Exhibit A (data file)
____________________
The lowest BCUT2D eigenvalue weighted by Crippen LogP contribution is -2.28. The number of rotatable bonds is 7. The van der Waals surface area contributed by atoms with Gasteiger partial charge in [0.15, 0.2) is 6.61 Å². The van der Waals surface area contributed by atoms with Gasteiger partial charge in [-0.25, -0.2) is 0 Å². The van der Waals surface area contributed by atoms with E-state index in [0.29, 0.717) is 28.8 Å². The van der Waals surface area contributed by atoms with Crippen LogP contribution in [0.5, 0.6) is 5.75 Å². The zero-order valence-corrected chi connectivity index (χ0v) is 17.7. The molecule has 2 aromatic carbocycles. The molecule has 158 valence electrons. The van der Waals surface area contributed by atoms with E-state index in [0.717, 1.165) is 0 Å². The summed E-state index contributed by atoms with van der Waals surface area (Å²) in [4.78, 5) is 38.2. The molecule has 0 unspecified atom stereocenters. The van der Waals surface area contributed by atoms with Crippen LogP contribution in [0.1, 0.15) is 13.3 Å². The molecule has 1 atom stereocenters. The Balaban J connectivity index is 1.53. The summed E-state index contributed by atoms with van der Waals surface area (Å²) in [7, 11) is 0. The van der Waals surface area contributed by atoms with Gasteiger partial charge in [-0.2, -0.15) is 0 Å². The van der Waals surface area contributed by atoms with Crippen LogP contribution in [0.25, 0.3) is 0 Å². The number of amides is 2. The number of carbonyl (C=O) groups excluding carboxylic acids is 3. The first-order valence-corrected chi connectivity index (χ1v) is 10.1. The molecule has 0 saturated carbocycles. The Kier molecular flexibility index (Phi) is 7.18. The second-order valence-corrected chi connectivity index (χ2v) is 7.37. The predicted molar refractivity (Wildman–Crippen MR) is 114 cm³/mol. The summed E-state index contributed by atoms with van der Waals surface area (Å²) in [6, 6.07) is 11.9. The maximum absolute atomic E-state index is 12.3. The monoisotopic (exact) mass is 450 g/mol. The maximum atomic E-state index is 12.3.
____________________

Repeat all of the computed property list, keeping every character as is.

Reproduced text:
The lowest BCUT2D eigenvalue weighted by Crippen LogP contribution is -2.28. The number of rotatable bonds is 7. The van der Waals surface area contributed by atoms with Gasteiger partial charge in [0.15, 0.2) is 6.61 Å². The van der Waals surface area contributed by atoms with Gasteiger partial charge in [-0.25, -0.2) is 0 Å². The van der Waals surface area contributed by atoms with E-state index in [0.29, 0.717) is 28.8 Å². The van der Waals surface area contributed by atoms with Crippen LogP contribution in [0.5, 0.6) is 5.75 Å². The zero-order valence-corrected chi connectivity index (χ0v) is 17.7. The molecule has 2 aromatic carbocycles. The molecule has 158 valence electrons. The van der Waals surface area contributed by atoms with E-state index in [0.717, 1.165) is 0 Å². The summed E-state index contributed by atoms with van der Waals surface area (Å²) in [4.78, 5) is 38.2. The molecule has 0 unspecified atom stereocenters. The van der Waals surface area contributed by atoms with Crippen LogP contribution in [0.1, 0.15) is 13.3 Å². The molecule has 1 atom stereocenters. The Balaban J connectivity index is 1.53. The summed E-state index contributed by atoms with van der Waals surface area (Å²) in [7, 11) is 0. The van der Waals surface area contributed by atoms with Gasteiger partial charge in [-0.2, -0.15) is 0 Å². The van der Waals surface area contributed by atoms with Crippen LogP contribution in [0.25, 0.3) is 0 Å². The number of amides is 2. The number of carbonyl (C=O) groups excluding carboxylic acids is 3. The first-order valence-corrected chi connectivity index (χ1v) is 10.1. The molecule has 0 saturated carbocycles. The Kier molecular flexibility index (Phi) is 7.18. The second-order valence-corrected chi connectivity index (χ2v) is 7.37. The predicted molar refractivity (Wildman–Crippen MR) is 114 cm³/mol. The summed E-state index contributed by atoms with van der Waals surface area (Å²) in [6, 6.07) is 11.9. The maximum absolute atomic E-state index is 12.3. The monoisotopic (exact) mass is 450 g/mol. The maximum atomic E-state index is 12.3.